My friend’s daughter recently tried to commit suicide.  The written phrase sounds so clean and confined compared to what must have been a horrifying, unending  evening of pills, hospitals, IV’s and stomach pumps.  I really like the girl.  She is beautiful, smart, funny, and kind.  She helps with the house and her younger sister, earnestly tackles her homework, gathers great friends…. She is a dream compared to most 15 year olds.


Hearing her story made me so grateful that I was older before depression really hit me.  I already had a sense of myself when it came.   The first time it sank me I was 19.  I didn’t recognize it for what it was.  My mother did, though.  Had I been a little older maybe she wouldn’t have seen it.  Had I been a little younger maybe I would have been desperate.


The depression came back a couple of years ago.  It is hard to believe how recently I was standing in the bathroom at the office, miserable.  I hated my life, had no direction, and didn’t want to try anymore.  I did not want to kill myself, but I suddenly understood how people could feel that low.  I also knew that if I were going to kill myself, it would be with a knife (which is bizarre, because I have avoided any unnecessary knife-usage since I was very young). The moment was a wakeup call for me, and it will probably always be on my top ten list of life-changing moments.  Luckily, I already knew what I needed to do, and shortly after that I started taking anti-depressants again and seeing a counselor regularly.  When I thought about the long journey I would have to take to reclaim my mental health I broke it down into a million little steps instead of only seeing the miles.  And then I started taking those steps.  This blog is one of them.  Slowly, things got better.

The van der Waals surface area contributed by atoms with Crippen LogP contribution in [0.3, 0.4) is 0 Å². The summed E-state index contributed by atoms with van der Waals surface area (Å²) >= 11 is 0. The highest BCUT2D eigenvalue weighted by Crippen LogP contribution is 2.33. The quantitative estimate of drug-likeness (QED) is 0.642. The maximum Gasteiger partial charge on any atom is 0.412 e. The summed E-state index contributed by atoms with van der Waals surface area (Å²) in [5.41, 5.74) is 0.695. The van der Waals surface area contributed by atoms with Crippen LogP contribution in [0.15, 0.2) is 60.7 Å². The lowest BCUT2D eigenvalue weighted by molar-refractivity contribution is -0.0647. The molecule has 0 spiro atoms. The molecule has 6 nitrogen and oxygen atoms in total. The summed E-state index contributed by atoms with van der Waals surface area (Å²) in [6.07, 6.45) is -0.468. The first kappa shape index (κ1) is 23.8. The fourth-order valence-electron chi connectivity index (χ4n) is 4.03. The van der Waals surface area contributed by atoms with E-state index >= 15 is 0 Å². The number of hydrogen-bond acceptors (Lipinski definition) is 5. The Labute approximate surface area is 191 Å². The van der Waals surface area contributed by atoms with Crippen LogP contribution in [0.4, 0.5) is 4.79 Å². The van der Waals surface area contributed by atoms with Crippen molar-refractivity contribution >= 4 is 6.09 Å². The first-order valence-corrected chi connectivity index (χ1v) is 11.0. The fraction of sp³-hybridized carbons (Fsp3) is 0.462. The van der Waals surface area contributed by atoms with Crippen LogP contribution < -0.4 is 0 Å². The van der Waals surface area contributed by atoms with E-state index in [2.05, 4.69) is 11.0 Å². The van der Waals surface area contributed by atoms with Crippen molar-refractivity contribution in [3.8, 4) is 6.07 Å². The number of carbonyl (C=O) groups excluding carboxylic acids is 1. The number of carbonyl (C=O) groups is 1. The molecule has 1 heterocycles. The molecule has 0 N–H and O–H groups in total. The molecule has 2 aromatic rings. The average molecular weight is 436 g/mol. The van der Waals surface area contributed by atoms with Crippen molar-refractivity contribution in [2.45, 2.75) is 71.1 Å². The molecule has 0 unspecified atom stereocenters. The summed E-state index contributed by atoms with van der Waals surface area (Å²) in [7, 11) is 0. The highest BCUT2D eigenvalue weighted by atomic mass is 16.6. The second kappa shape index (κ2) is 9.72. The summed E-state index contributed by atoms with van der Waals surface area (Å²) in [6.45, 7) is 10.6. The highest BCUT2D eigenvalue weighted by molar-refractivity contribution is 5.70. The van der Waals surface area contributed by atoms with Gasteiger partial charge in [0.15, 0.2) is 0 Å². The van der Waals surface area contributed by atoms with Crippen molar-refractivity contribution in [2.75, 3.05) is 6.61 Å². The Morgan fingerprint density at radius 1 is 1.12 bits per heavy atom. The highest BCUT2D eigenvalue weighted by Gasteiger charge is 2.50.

But what I did when those thoughts first announced themselves in that ugly little bathroom was take myself home, drink a beer, avoid the knives, phone a friend, and take a nap.  The nap and the beer calmed me down.  The friend was my safety net.  I needed someone to know I was losing and needed backup.   Despite how desperately unhappy I was, I still knew I didn’t want to lose.


If I were fifteen I might have used the beer to chase some pills and called it a night.  I doubt any of my fifteen year old friends would have been able to do much to reassure me.  This girl I know, I doubt she knows her worth, but I also doubt she knows that she doesn’t want to lose.


When I was fifteen I didn’t think about losing my parents or my nieces and nephews.  I didn’t think about all of the things I wanted to accomplish in my life.  I didn’t know that I will be pissed if I die without ever learning how to play drums.  I didn’t know that I would want to help people who can’t help themselves.  I didn’t know that I like to travel and move to new places.  I didn’t know that it’s fun to learn just for the sake of learning.  I didn’t know that there is always something new to learn.   I didn’t know that life changes so much from year to year.  I didn’t know that there are people out there I don’t even know who are looking out for me.  I didn’t know about all of the friends I hadn’t yet met who were going to change my life.  And I didn’t know that over time I would become proud of me.


I am lucky that I didn’t understand wanting out so badly that I could understand pushing a knife into my skin until I was twenty-eight.  I am lucky that I still haven’t lost all of those things that make me want to be here – all of those things that give me hope and reasons.  I hope this girl has the time to find herself and all of those things, and I hope that she never loses them.